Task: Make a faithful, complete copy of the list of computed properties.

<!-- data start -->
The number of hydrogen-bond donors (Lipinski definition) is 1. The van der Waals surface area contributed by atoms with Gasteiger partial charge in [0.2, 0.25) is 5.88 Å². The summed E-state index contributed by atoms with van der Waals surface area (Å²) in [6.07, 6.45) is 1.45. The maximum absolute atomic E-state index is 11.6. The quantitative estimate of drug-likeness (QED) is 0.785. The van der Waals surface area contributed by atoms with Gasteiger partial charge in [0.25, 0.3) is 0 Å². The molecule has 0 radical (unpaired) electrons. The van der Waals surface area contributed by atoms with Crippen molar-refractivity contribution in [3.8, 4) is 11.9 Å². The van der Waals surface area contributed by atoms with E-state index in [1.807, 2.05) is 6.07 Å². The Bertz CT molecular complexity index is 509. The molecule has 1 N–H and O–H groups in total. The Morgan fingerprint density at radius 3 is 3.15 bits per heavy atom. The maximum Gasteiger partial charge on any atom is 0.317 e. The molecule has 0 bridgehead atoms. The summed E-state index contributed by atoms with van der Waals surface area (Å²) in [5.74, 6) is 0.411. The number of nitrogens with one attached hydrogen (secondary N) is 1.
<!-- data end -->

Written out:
The number of hydrogen-bond donors (Lipinski definition) is 1. The van der Waals surface area contributed by atoms with Gasteiger partial charge in [0.2, 0.25) is 5.88 Å². The summed E-state index contributed by atoms with van der Waals surface area (Å²) in [6.07, 6.45) is 1.45. The maximum absolute atomic E-state index is 11.6. The quantitative estimate of drug-likeness (QED) is 0.785. The van der Waals surface area contributed by atoms with Gasteiger partial charge in [0.25, 0.3) is 0 Å². The molecule has 0 radical (unpaired) electrons. The van der Waals surface area contributed by atoms with Crippen molar-refractivity contribution in [3.8, 4) is 11.9 Å². The van der Waals surface area contributed by atoms with E-state index in [1.807, 2.05) is 6.07 Å². The Bertz CT molecular complexity index is 509. The molecule has 1 N–H and O–H groups in total. The Morgan fingerprint density at radius 3 is 3.15 bits per heavy atom. The maximum Gasteiger partial charge on any atom is 0.317 e. The molecule has 0 bridgehead atoms. The summed E-state index contributed by atoms with van der Waals surface area (Å²) in [5.74, 6) is 0.411. The number of nitrogens with one attached hydrogen (secondary N) is 1.